• The fit between Esterline and TransDigm is very strong in a number of respects. Firstly, they both have very similar business models in that they both are serial acquirors of businesses that then are allowed to run themselves with little integration into the corporate structure.
  • Both businesses serve similar markets with a strong focus on aerospace as well as defence, the only difference being Esterline’s interest in the industrial space.
  • As well, Esterline and TransDigm have complementary ranges of products but of the same nature i.e. engineered system components often with significant replacement rates and often as a sole-source supplier.
  • Ultimately, both businesses see the value in the current environment of maximising ship-set value on civil aviation platforms which currently enjoy historically high production back-logs.

Implications of the Proposed Transactions

1- L3 and Harris

  • Does the news of this merger mean the start of another round of defence restructuring? The have been some who have seen this announcement as signalling the start of another wave of defence restructuring in the US. This remains unlikely as the rationale for the merger was much stronger for the segment where Harris and L3 are present (defence electronics and communications) than for the wider market. The big players such as Lockheed Martin, Northrup Grumman, BAE Systems and Boeing have been achieving much more consistent growth than L3 or Harris and have market valuations that reflect their better performance and prospects.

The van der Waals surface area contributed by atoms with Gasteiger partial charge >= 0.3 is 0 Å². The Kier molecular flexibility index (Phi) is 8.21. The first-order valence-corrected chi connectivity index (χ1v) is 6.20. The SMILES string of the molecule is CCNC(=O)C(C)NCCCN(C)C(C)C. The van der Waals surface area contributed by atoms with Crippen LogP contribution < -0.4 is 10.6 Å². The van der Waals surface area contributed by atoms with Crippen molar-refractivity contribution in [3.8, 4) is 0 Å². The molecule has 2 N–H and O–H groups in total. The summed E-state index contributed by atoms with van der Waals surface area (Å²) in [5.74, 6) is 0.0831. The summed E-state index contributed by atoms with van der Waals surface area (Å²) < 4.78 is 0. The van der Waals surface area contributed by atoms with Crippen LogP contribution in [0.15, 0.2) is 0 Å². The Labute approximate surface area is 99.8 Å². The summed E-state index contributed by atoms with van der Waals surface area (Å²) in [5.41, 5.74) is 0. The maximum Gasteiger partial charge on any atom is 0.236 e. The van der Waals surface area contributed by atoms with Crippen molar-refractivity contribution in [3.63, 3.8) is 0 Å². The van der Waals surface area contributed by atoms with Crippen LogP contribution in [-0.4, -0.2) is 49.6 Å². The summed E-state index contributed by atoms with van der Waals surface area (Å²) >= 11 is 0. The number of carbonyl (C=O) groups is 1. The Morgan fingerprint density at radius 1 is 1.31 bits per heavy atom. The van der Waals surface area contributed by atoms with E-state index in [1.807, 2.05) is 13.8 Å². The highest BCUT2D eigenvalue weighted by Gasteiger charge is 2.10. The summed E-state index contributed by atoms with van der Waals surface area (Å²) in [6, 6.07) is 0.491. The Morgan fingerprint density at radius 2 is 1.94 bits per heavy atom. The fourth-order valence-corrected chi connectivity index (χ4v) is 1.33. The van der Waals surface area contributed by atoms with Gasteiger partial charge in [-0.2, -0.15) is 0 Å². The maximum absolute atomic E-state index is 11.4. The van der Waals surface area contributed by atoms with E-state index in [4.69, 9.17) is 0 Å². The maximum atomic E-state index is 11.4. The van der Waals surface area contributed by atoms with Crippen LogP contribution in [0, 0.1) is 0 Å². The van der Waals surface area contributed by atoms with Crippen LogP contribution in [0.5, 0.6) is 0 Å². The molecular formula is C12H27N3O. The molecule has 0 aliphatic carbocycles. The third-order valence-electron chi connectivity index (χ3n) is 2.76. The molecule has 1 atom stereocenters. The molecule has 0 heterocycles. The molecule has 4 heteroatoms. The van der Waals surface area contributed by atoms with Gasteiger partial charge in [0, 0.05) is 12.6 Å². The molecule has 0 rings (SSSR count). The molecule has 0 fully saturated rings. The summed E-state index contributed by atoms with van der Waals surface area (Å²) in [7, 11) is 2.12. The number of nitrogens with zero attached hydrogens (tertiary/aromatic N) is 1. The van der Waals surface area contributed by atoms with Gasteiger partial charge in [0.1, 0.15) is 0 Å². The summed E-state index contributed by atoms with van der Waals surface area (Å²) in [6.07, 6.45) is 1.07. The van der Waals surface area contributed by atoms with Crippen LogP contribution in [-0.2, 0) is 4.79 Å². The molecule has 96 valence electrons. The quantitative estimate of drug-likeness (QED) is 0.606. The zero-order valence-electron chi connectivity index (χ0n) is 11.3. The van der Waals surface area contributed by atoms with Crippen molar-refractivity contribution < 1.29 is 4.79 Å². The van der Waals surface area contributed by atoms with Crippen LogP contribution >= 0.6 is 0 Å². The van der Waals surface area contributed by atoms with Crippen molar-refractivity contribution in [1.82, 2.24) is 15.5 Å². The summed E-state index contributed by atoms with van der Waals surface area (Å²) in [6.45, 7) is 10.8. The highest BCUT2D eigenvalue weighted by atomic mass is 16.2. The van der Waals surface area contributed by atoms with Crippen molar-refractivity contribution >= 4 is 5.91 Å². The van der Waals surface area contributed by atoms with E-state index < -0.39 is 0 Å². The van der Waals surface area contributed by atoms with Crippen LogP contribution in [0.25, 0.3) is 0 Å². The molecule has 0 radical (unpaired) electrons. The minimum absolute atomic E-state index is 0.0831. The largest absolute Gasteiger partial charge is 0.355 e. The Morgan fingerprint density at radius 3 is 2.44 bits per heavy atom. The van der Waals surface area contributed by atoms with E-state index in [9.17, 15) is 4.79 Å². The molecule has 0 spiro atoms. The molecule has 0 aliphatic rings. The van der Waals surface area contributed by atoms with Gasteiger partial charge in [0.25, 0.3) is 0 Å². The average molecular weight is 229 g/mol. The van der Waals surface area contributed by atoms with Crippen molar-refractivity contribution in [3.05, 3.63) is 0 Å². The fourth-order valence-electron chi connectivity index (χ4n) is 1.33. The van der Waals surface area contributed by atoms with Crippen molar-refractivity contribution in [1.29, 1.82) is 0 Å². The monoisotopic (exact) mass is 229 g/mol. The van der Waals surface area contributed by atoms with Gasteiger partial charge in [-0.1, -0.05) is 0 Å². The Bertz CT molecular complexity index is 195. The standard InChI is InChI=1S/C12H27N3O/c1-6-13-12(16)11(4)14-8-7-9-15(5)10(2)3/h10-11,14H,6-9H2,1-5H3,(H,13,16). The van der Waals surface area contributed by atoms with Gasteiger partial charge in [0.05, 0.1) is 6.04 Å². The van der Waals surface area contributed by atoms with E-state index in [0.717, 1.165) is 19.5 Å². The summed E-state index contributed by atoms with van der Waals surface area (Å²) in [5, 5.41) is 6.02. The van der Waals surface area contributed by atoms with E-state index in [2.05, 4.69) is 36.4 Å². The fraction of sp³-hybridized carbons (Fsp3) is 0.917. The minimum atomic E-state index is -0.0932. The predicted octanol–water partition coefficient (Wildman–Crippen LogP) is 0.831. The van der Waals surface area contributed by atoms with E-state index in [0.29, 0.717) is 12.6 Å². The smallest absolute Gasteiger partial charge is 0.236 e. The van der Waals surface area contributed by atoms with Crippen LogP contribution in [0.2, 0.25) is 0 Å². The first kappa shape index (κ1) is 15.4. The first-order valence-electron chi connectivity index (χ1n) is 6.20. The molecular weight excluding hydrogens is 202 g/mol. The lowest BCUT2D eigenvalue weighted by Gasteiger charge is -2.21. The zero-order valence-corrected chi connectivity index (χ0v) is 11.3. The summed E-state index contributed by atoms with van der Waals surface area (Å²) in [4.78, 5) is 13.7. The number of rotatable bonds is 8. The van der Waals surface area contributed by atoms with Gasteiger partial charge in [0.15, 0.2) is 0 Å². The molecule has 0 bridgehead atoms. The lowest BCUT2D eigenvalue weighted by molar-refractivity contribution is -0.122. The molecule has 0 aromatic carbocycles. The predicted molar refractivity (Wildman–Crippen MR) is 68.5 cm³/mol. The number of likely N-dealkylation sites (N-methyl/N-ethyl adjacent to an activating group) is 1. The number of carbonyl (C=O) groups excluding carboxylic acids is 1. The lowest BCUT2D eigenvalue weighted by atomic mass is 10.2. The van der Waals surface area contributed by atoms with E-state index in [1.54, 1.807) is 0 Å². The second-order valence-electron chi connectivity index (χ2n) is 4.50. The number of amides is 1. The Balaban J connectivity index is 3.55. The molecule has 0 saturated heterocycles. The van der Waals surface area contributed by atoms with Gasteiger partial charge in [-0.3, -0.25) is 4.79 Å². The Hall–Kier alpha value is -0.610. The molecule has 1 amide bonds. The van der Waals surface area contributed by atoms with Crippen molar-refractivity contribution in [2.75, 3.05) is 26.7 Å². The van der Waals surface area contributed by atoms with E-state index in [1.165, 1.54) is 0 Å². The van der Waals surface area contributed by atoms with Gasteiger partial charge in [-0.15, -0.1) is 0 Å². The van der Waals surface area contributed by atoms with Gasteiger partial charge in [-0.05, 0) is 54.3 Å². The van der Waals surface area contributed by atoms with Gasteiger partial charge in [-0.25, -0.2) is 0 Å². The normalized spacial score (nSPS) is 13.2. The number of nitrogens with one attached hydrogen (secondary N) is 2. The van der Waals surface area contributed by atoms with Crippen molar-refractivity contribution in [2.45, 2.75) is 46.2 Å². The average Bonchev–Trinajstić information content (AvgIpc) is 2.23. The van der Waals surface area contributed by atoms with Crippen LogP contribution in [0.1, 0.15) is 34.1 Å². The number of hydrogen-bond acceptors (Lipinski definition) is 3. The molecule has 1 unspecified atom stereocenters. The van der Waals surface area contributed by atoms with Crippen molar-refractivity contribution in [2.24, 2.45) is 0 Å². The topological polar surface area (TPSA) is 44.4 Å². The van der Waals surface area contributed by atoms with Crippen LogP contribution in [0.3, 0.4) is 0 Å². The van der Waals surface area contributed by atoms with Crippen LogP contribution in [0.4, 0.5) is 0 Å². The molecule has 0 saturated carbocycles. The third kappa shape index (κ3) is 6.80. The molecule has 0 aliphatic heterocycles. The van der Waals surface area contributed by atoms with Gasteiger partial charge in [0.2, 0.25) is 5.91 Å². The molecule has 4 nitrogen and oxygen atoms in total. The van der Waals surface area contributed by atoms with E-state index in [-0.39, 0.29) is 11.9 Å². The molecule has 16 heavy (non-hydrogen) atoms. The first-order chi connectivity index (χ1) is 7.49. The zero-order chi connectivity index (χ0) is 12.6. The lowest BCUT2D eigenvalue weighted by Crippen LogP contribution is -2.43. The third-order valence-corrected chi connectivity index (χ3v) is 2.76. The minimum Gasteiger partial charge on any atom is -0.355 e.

• Does this indicate the peak of US defence spending is in sight? Probably, yes. Much of the Trump administrations proposed 5% real-terms uplift has been brought forward due to the perceived increase in the general global threat environment. After 2020, spending would have been likely to be much flatter in any case, but the likely rise in interest rates by the Fed makes this even more likely. For every 1% rise in interest rates the cost of servicing US government debt increases by $200 billion. This is equivalent to a quarter of the total federal budget. This money would have to be found from somewhere and it is likely that defence will have to make a contribution, particularly after a recent boost. All in all, although the near-term spending outlook looks rosy for US defence contractors, that could change markedly after 2020.

2- TransDigm and Esterline

The TransDigm/Esterline tie-up has a much better chance of enhancing the growth prospects for both companies. As far as the portfolio businesses of both companies goes, given the similar light corporate control for both entities, not much will change and TransDigm in particular has been performing very strongly. In fact, too strongly in the view of some, as Congressman Ro Khanna has asked for an investigation of TransDigm’s defence business as he suspects it is in some areas a virtual monopoly, hidden by the multiple different companies that produce the same components that TransDigm owns. But in civil aerospace greater ship-set value on key platforms whose production will run well into the future means that in strategic terms the acquisition is a sound move.

Another aspect is that both companies share a significant interest in the aerospace aftermarket where margins are often higher and demand is maintained over the very long-term. The aftermarket for components in aerospace has shown signs of reviving finally after several years where the focus was on production. The new entity will therefore be well positioned to take advantage of this as demand in the aftermarket strengthens.